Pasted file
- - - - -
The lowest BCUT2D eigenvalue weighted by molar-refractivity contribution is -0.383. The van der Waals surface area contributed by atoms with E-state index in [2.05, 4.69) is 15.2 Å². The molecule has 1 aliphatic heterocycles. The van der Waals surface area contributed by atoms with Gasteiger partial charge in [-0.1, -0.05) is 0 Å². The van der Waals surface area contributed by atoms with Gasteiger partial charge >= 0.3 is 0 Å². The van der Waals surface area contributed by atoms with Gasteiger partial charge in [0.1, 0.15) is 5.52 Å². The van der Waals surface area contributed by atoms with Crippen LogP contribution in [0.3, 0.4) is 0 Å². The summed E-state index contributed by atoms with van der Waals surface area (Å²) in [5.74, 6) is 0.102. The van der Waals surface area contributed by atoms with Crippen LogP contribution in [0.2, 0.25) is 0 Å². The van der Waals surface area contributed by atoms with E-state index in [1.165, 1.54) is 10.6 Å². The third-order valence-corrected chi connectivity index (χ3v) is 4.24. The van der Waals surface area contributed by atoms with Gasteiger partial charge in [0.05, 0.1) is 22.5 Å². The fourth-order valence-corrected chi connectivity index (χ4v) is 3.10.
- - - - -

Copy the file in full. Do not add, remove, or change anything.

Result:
The lowest BCUT2D eigenvalue weighted by molar-refractivity contribution is -0.383. The van der Waals surface area contributed by atoms with E-state index in [2.05, 4.69) is 15.2 Å². The molecule has 1 aliphatic heterocycles. The van der Waals surface area contributed by atoms with Gasteiger partial charge in [-0.1, -0.05) is 0 Å². The van der Waals surface area contributed by atoms with Gasteiger partial charge >= 0.3 is 0 Å². The van der Waals surface area contributed by atoms with Gasteiger partial charge in [0.1, 0.15) is 5.52 Å². The van der Waals surface area contributed by atoms with Crippen LogP contribution in [0.3, 0.4) is 0 Å². The summed E-state index contributed by atoms with van der Waals surface area (Å²) in [5.74, 6) is 0.102. The van der Waals surface area contributed by atoms with Crippen LogP contribution in [0.2, 0.25) is 0 Å². The van der Waals surface area contributed by atoms with E-state index in [1.165, 1.54) is 10.6 Å². The third-order valence-corrected chi connectivity index (χ3v) is 4.24. The van der Waals surface area contributed by atoms with Gasteiger partial charge in [0.05, 0.1) is 22.5 Å². The fourth-order valence-corrected chi connectivity index (χ4v) is 3.10.